Isaac Fitzsimons is the author of The Passing Playbook (Dial BFYR/PRH, 2021). He
writes Young Adult fiction featuring intentionally marginalized characters so that every
reader can see themselves reflected in literature.
His background includes performing sketch comedy in college, learning how to play
three songs on the banjo, and, of course, writing.
His dream vacation would be traveling around Europe via sleeper train to see every top-
tier soccer team play a home game. He currently lives outside DC and works for an arts
advocacy nonprofit in the city.
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Fifteen-year-old Spencer Harris is a proud nerd, an awesome big brother and a Messi-in-training. He’s also transgender. After transitioning at his old school leads to a year of bullying, Spencer gets a fresh start at Oakley, the most liberal private school in Ohio.
At Oakley, Spencer seems to have it all: more accepting classmates, a decent shot at a starting position on the boy’s soccer team, great new friends, and maybe even something more than friendship with one of his teammates. The problem is, no one at Oakley knows Spencer is trans – he’s passing.
So when a discriminatory law forces Spencer’s coach to bench him after he discovers the ‘F’ on Spencer’s birth certificate, Spencer has to make a choice: cheer his team on from the sidelines or publicly fight for his right to play, even if it means coming out to everyone – including the guy he’s falling for.
Thank you to Netgalley and Penguin Random House for an advanced reader’s copy of this book in exchange for my honest review. This book is coming to shelves near you on June 1st.
Thoughts and Themes: I was a bit skeptical about starting this book because I don’t really like sports themed books but I’m glad that I kept reading on. There is so much more to this story than just the sports plot line.
I liked so much about this and my feelings were all over the place as I read this story. There are some heartwarming moments that I was just rooting for Spencer and Justice in, and then there were heart breaking moments too. There were moments in which I was angry along with Spencer but then sad for Justice. I just wanted to protect both of the main characters from enduring any harm, and give them the safe space that they longed for.
I liked how this book has being queer and belonging to a religious family. I thought it was good to see how Justice’s family being religious affected him being out and how that went into his relationship with Spencer. This was such a hard thing to read through and recall how my coming out experience was because of my religious upbringing.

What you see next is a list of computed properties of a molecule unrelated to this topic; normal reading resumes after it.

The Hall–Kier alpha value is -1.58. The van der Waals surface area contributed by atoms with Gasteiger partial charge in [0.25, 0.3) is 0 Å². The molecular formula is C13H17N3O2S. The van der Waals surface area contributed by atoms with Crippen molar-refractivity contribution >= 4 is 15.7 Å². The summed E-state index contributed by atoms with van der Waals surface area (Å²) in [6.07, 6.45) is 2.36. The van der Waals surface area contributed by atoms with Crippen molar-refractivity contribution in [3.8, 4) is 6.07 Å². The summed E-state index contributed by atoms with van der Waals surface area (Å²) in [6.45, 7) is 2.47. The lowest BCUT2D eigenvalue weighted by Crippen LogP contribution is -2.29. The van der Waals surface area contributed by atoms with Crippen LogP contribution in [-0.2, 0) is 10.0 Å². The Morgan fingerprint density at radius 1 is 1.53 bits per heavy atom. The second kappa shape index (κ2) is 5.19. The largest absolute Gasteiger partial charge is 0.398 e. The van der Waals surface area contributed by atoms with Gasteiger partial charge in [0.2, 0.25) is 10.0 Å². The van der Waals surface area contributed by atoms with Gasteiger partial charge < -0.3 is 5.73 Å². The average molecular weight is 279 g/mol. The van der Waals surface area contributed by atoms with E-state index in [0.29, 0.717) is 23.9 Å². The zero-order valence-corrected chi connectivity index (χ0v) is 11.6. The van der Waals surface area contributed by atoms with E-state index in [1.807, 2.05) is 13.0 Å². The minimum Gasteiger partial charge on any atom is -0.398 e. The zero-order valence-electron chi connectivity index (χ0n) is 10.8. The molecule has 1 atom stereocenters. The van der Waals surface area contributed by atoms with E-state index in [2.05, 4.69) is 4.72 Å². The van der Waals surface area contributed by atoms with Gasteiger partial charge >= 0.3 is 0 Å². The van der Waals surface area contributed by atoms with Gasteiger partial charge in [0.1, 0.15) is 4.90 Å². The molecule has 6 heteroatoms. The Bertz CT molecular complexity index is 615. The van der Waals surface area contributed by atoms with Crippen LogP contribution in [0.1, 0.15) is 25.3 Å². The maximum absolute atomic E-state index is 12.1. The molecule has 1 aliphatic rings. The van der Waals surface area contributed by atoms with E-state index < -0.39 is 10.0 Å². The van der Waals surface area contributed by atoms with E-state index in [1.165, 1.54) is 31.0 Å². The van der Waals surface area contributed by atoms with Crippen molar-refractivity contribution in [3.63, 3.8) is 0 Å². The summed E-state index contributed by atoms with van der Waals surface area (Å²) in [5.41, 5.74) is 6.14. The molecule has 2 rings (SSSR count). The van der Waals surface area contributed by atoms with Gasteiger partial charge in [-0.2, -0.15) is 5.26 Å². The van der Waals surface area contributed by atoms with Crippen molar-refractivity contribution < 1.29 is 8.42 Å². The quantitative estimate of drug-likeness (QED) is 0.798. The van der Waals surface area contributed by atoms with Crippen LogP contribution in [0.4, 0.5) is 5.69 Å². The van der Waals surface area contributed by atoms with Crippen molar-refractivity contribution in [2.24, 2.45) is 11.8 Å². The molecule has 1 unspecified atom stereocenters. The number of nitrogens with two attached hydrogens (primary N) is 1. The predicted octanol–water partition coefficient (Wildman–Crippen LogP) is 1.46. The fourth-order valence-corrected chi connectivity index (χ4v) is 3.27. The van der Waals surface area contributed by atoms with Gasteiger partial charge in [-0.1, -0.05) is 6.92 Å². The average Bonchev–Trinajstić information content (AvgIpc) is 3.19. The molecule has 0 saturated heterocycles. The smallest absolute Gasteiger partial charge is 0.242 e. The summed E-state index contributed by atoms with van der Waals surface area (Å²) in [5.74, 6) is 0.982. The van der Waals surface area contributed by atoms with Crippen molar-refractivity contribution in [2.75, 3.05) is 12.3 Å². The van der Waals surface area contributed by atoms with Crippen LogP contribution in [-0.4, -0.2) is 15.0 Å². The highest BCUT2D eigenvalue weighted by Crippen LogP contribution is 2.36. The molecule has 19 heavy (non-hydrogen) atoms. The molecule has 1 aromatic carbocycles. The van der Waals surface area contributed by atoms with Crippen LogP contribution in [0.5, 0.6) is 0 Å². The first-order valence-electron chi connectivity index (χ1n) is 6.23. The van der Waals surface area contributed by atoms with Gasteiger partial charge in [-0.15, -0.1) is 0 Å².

I have so much to say about this book and all of the feelings that I had while reading it. This is definitely going to be added to my list of comfort reads as I loved it so much.
Characters: In this book you get introduced to several characters in their interactions with Spencer. You get to meet the love interest, Justice, the coach, another trans student, Riley, Spencer’s brother, Theo, Spencer’s best friend, Aiden, and several of the soccer team players.
I found each of the characters that you meet through this story to be lovable. I really loved the way the soccer team embraced Spencer when he comes out and how unexpected that is. I like how this shows a different side to sport team members, and how transphobia doesn’t have to exist in that space. I thought that was the most important thing that was shown, the book really shows that transphobia and homophobia have no place in sports, and that they don’t have to exist in sports.
I also really loved how supportive Spencer’s family is of him, I like how even if they struggle with the right thing to say or do they still support him. I liked getting pieces of Spencer’s brother in the story and seeing how Spencer tries to take up less space because of Theo being Autistic. I think seeing Spencer navigate being out and knowing how much attention that would bring to his family was good to see because we see him finally think about himself rather than everyone before him.
I really enjoyed Justice as our love interest and as a side character. I thought he was well developed and really liked the complexity he deals with being queer and having religion play a large role in his life. I thought this was really important to see especially as we see that both those identities can coexist, both peacefully but also negatively. I thought it was good to see the contrast between Justice’s families’ beliefs and what he believed. I also really liked how Justice just accepted that Spencer is trans and there was no dilemma with that.
Writing Style: This story is told in third person with a somewhat all knowing narrator. I tend to get frustrated with stories being told in third person but I actually liked this pov for this book. I liked that we got to read about so many different feelings and thoughts. I also liked that we got to follow different characters but I thought it was well done so that it didn’t feel like there was too many things going on.